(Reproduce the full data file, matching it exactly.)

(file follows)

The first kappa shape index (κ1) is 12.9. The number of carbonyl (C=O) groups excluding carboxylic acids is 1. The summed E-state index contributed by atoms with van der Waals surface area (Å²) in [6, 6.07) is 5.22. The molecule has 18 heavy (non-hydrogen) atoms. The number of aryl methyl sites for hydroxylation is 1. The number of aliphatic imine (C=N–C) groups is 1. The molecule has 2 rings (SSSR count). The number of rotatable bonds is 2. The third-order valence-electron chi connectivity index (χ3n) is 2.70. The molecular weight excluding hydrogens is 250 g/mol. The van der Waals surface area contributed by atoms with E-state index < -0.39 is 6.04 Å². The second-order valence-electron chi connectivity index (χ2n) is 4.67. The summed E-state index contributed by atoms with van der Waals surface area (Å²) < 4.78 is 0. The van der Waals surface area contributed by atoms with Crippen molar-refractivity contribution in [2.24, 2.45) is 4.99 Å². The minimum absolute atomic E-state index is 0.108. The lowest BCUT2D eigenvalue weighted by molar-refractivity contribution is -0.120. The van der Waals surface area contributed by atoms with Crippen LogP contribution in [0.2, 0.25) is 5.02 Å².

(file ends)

The first kappa shape index (κ1) is 12.9. The number of carbonyl (C=O) groups excluding carboxylic acids is 1. The summed E-state index contributed by atoms with van der Waals surface area (Å²) in [6, 6.07) is 5.22. The molecule has 18 heavy (non-hydrogen) atoms. The number of aryl methyl sites for hydroxylation is 1. The number of aliphatic imine (C=N–C) groups is 1. The molecule has 2 rings (SSSR count). The number of rotatable bonds is 2. The third-order valence-electron chi connectivity index (χ3n) is 2.70. The molecular weight excluding hydrogens is 250 g/mol. The van der Waals surface area contributed by atoms with E-state index < -0.39 is 6.04 Å². The second-order valence-electron chi connectivity index (χ2n) is 4.67. The summed E-state index contributed by atoms with van der Waals surface area (Å²) < 4.78 is 0. The van der Waals surface area contributed by atoms with Crippen molar-refractivity contribution in [2.24, 2.45) is 4.99 Å². The minimum absolute atomic E-state index is 0.108. The lowest BCUT2D eigenvalue weighted by molar-refractivity contribution is -0.120. The van der Waals surface area contributed by atoms with Crippen LogP contribution in [0.2, 0.25) is 5.02 Å².